St Patrick’s (originally known as Pelletstown) closed in 1985 and a new facility was opened in Eglinton House. The building on Navan Road was demolished. A total of 15,382 women and 18,829 children were residents in Pelletstown and Eglinton House between 1920 and 1998. The Commission reported 43 maternal deaths and 3,615 deaths among infants and children associated with Pelletstown.
The discovery of a mass grave of babies and children at the Bon Secours Mother and Baby Home in Tuam has led survivors to demand an investigation at the grounds of St. Patrick’s too.
Last year, Esther and Louise had an emotional visit to the site where the institution once stood.
“What haunts me today, because there are government buildings on that site, is how many babies are buried underneath there? That breaks my heart,” Esther said.
“Louise took me there and I didn’t recognise anything except this one wall. There were little teddy bears and little shoes left by people. For St Patrick’s to be open so long and to be so big, there had to be babies buried there.”
Esther also identified a personal strength in being able to visit again.
“It was one of the most wonderful feelings, to be standing there with my daughter who I left there. For me, it will be a memory that will always stay with me,” she said.
Esther and Louise count themselves among the lucky ones to have a happy ending to their adoption journey.
“We were very fortunate but we know that it doesn’t always work out even when people meet,” Louise said.
Esther also takes comfort from the knowledge that society has changed in its ideals and in law.
She said: “The progression is amazing in the last 10 years, I am so delighted for young women that they have choices. Whether you want to make the choice or not, it’s the fact that you have them. Especially for young girls.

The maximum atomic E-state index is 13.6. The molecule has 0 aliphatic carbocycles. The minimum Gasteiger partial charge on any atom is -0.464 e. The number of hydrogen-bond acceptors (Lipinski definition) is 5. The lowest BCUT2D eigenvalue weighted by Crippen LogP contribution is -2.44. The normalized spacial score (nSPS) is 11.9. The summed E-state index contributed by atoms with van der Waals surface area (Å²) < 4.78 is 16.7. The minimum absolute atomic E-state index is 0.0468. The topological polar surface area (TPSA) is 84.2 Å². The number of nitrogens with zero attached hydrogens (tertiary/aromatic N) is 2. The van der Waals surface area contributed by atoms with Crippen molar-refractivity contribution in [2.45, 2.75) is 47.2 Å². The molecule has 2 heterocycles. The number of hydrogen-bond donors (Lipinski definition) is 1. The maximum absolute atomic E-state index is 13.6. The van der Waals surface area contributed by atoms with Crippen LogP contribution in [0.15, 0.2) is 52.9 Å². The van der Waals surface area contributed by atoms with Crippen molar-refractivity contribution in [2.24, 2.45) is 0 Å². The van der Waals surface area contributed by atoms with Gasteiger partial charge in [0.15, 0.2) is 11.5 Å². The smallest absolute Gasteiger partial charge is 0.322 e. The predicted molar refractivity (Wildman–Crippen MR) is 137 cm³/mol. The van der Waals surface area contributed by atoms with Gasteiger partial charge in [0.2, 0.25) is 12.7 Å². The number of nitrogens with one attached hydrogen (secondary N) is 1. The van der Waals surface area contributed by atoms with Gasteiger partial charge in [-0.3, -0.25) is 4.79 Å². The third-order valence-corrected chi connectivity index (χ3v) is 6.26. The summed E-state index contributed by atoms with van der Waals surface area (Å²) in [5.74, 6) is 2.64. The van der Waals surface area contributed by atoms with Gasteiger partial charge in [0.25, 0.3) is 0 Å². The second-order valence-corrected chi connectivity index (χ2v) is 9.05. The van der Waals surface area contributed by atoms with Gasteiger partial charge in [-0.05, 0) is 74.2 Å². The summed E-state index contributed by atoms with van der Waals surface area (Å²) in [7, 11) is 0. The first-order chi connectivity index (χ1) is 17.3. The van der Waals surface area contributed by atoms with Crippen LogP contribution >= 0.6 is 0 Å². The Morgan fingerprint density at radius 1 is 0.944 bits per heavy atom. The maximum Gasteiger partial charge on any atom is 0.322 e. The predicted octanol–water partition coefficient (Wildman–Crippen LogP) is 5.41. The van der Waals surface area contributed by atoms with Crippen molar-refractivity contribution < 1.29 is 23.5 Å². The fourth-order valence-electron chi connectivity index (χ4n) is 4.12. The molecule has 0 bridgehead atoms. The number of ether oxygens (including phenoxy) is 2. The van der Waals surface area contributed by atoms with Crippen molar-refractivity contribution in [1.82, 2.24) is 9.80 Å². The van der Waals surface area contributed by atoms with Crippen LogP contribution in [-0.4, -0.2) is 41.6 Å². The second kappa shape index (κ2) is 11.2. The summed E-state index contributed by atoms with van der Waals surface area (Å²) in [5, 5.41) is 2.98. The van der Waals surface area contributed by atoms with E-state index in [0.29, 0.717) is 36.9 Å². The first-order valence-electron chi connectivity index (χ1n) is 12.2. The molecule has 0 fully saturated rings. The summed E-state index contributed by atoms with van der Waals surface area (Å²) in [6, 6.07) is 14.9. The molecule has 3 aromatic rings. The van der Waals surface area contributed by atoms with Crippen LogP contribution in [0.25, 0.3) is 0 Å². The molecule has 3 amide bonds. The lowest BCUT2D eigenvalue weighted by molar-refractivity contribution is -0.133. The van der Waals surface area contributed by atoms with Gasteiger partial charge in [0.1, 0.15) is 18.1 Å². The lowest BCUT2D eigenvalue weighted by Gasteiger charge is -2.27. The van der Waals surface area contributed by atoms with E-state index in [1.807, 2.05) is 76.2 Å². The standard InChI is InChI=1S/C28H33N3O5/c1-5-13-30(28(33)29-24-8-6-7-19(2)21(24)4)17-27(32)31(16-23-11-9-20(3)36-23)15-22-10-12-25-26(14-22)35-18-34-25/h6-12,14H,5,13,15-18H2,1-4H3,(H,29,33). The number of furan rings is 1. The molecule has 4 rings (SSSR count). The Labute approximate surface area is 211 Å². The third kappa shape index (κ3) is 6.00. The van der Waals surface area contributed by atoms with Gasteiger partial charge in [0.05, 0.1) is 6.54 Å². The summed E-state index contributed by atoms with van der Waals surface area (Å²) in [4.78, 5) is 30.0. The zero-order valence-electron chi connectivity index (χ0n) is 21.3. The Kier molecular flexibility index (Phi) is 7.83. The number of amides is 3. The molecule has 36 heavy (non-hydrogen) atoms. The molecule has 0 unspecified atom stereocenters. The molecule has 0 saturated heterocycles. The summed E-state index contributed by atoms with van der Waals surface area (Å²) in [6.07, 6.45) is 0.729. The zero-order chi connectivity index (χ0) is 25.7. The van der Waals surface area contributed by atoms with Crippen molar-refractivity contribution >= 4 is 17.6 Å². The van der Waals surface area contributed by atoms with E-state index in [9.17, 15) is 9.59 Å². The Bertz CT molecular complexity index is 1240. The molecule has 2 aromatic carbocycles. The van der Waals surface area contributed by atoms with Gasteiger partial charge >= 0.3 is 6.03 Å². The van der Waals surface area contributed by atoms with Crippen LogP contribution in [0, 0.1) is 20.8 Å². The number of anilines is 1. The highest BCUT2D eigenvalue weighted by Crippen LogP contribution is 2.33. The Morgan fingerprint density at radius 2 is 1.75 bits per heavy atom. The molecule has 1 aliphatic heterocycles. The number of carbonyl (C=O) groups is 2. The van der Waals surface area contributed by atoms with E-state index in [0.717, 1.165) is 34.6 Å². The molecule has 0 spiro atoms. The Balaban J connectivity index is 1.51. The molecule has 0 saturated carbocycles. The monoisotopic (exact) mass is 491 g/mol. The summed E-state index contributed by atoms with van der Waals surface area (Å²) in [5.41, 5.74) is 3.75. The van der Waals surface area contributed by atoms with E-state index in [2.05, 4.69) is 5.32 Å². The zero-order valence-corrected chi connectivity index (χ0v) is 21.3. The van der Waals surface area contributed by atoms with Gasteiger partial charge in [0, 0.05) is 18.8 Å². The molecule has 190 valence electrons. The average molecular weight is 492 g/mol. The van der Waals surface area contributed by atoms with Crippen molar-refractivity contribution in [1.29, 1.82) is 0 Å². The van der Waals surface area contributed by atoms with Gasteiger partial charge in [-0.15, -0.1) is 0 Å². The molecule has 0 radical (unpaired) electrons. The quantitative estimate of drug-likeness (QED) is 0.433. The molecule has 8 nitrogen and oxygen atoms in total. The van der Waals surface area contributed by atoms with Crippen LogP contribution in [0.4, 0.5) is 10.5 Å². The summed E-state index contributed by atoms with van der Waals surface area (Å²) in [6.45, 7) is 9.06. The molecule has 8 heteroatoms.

“Growing up, we had no sex education, no contraception, no divorce, no abortion. Even if you were married it was extremely difficult to get contraception. It was very shameful.”
As they met up again in Donegal this month, on a sunny June Bank Holiday weekend, Esther said it was “beyond my wildest dreams, to be back in my home village with my little girl.”
Esther’s 60th birthday falls in December and Louise’s 40th is in September, but they made Donegal their destination to have their celebrations early in the company of friends and family. There was trad and country music, dancing, sing-songs and cake.
Louise’s return to Ireland this month was her first time home since her cancer treatment. It was the first time she could both hug her adoptive parents in Dublin and Esther after two years apart.
For Esther’s daughter Bridget, it was her first time introducing her new baby Niamh to her Irish relatives.
“It was the most wonderful thing to look around the room and watch my granddaughters interact and play. I looked at my two daughters and thought that twenty years ago, I could never have imagined this moment,” Esther said.
Esther gave a speech which mentioned all the terrible things that are happening in the world now – Covid-19, the Mica crisis in Donegal, the war in Ukraine and the shootings in the US.
Her message to her family was: “There is a lot of negativity in the world, but there is a lot of positivity. We need to look for it every day and hold onto it with both hands. We will get through anything if we do not give up hope.”